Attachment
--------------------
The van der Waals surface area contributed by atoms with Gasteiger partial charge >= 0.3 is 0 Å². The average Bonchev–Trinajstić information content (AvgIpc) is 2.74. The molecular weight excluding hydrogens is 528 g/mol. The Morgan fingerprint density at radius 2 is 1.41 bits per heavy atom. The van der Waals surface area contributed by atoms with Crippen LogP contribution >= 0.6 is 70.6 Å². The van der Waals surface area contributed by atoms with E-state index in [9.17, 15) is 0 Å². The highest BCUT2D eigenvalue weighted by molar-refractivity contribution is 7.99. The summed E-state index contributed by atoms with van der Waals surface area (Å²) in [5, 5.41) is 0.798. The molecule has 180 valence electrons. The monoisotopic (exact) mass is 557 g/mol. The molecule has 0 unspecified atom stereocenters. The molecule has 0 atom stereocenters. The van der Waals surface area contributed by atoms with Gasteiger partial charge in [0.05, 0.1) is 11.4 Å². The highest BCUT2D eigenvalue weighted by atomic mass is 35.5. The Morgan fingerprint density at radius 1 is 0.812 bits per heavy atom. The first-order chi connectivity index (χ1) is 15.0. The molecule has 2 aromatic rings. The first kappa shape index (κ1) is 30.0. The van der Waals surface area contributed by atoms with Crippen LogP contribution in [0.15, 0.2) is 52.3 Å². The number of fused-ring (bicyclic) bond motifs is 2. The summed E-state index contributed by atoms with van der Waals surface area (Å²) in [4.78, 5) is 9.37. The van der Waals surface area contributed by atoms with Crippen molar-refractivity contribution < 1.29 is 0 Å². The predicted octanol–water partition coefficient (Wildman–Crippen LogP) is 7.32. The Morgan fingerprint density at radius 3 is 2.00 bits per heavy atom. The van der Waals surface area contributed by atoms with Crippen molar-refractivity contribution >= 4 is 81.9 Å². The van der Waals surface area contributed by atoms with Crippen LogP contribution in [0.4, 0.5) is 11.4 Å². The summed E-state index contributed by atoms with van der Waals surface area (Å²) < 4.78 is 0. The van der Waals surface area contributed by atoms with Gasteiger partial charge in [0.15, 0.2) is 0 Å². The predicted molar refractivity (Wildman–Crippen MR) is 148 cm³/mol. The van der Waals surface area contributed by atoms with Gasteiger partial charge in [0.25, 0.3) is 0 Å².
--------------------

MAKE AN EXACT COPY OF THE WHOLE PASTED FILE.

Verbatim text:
The van der Waals surface area contributed by atoms with Gasteiger partial charge >= 0.3 is 0 Å². The average Bonchev–Trinajstić information content (AvgIpc) is 2.74. The molecular weight excluding hydrogens is 528 g/mol. The Morgan fingerprint density at radius 2 is 1.41 bits per heavy atom. The van der Waals surface area contributed by atoms with Crippen LogP contribution >= 0.6 is 70.6 Å². The van der Waals surface area contributed by atoms with E-state index in [9.17, 15) is 0 Å². The highest BCUT2D eigenvalue weighted by molar-refractivity contribution is 7.99. The summed E-state index contributed by atoms with van der Waals surface area (Å²) in [5, 5.41) is 0.798. The molecule has 180 valence electrons. The monoisotopic (exact) mass is 557 g/mol. The molecule has 0 unspecified atom stereocenters. The molecule has 0 atom stereocenters. The van der Waals surface area contributed by atoms with Gasteiger partial charge in [0.05, 0.1) is 11.4 Å². The highest BCUT2D eigenvalue weighted by atomic mass is 35.5. The Morgan fingerprint density at radius 1 is 0.812 bits per heavy atom. The first-order chi connectivity index (χ1) is 15.0. The molecule has 2 aromatic rings. The first kappa shape index (κ1) is 30.0. The van der Waals surface area contributed by atoms with Crippen LogP contribution in [0.15, 0.2) is 52.3 Å². The number of fused-ring (bicyclic) bond motifs is 2. The summed E-state index contributed by atoms with van der Waals surface area (Å²) in [4.78, 5) is 9.37. The van der Waals surface area contributed by atoms with Crippen molar-refractivity contribution < 1.29 is 0 Å². The predicted octanol–water partition coefficient (Wildman–Crippen LogP) is 7.32. The Morgan fingerprint density at radius 3 is 2.00 bits per heavy atom. The van der Waals surface area contributed by atoms with Crippen molar-refractivity contribution >= 4 is 81.9 Å². The van der Waals surface area contributed by atoms with Crippen LogP contribution in [0.4, 0.5) is 11.4 Å². The summed E-state index contributed by atoms with van der Waals surface area (Å²) < 4.78 is 0. The van der Waals surface area contributed by atoms with Gasteiger partial charge in [0.15, 0.2) is 0 Å². The predicted molar refractivity (Wildman–Crippen MR) is 148 cm³/mol. The van der Waals surface area contributed by atoms with Gasteiger partial charge in [0.25, 0.3) is 0 Å².